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P -Cu

Copper is a trace element that plays a role in enzyme functions. Examples include the regulation of iron metabolism, the formation of connective tissue, cell energy production and the functions of the nervous system.

Copper is present in various foods, such as liver, mushrooms, dried fruit, nuts, wholegrain products, chocolate and shellfish. Copper is usually absorbed in the intestines and bound to transport protein that helps it travel to the liver. The liver removes excess copper into bile. The excess copper is removed from the body in stool.

When should copper be measured?

Excessive and insufficient copper levels in blood are rare conditions. Copper may be accumulated in the body due to a hereditary disorder (Wilson's disease). Insufficient copper levels may indicate that the absorption of nutrients in the intestines has been weakened.

Excessive copper levels may cause the following symptoms:

  • Fatigue and shortness of breath
  • Stomach pain
  • Nausea, stomach pain
  • Listlessness
  • Behavioural changes
  • Tremor
  • Difficulty swallowing and walking
  • Changes in behaviour

Insufficient copper levels may cause the following symptoms:

  • Unusually low level of white blood cells
  • Fatigue and shortness of breath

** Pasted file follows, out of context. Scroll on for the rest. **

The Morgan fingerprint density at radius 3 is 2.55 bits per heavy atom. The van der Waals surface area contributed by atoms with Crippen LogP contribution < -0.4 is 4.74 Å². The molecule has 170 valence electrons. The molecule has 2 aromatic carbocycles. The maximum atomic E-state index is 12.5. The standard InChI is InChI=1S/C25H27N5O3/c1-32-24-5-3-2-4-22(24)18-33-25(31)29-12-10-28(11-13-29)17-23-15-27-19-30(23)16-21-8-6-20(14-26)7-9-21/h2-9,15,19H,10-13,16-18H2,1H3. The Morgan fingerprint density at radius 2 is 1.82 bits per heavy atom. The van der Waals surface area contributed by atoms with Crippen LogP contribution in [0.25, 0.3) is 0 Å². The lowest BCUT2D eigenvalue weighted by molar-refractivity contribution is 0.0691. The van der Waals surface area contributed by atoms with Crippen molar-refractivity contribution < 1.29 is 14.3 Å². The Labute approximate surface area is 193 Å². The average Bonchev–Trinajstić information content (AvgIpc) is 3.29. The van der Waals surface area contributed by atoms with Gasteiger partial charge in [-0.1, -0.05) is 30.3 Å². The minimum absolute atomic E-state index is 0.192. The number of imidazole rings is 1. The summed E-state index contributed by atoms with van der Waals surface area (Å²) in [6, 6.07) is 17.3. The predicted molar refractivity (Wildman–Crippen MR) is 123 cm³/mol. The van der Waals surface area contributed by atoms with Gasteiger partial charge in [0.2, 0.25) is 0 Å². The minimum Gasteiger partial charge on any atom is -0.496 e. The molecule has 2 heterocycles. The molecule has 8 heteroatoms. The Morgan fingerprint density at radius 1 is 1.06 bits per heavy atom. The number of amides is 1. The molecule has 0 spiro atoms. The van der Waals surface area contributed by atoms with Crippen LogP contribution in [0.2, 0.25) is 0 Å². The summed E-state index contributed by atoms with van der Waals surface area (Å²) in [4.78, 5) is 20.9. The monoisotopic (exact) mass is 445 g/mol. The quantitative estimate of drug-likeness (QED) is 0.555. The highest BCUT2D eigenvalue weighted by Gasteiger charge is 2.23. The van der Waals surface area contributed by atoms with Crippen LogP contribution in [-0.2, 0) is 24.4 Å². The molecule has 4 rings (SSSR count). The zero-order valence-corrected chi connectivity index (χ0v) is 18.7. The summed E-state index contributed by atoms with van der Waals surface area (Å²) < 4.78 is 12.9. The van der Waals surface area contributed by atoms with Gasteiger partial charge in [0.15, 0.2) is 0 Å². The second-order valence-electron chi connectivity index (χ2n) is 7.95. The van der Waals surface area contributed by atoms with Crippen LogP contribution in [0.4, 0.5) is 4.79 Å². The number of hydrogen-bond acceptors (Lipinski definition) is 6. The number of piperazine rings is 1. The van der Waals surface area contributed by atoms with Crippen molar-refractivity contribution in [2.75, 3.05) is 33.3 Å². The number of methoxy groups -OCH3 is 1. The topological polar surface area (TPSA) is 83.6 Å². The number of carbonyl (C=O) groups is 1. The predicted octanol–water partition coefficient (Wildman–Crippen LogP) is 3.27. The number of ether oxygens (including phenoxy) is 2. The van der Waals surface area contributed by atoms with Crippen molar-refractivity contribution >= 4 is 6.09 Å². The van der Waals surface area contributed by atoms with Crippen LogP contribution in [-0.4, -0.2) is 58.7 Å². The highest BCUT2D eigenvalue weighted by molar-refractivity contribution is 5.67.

What does a copper test measure?

The test measures the amount of copper in the blood.

Normally, the result is:

Reference values:

  • Women: 10,7–26,6 nmol/l
  • Men: 8.8-17.5 µmol/l

Please contact your physician or other healthcare professional if you suspect an illness or need help interpreting the results.

The reference values of this examination have changed 11.10.2021. You will find your own result's reference values from My LOUNA in touch with the graph. Read more about defining reference values.

Elevated copper values may result from a rare hereditary disorder called Wilson’s disease. The disease builds up excess copper in the eyes, liver, brain and other organs. Toxic copper levels may also occur if the body is exposed to large amounts of copper in a short time. In a chronic exposure, the body is exposed to large amounts of copper several times in the long term.

Copper levels may also rise in connection with pregnancy or oestrogen treatment. In addition, elevated values are found in some liver diseases (primary biliary cholangitis and sclerosing cholangitis) as well as in hereditary build-up of iron (haemochromatosis).

Decreased copper levels can occur in severe malabsorption, such as coeliac disease and cystic fibrosis, as well as in malnourished children.

Decreased levels are also connected to iron medication and the use of trace elements rich in zinc as both iron and zinc prevent the normal absorption of copper in the intestines.

Ceruloplasmin, from serum (2041 S -Kerulo)

SYNLAB test list: Copper, from plasma (2170 P -Cu) https://www.yml.fi/tuotekuvaus_show.php?tuotenro=247

Lab Tests Online: Copper https://labtestsonline.org/tests/copper


Fasting is not required

This examination does not require fasting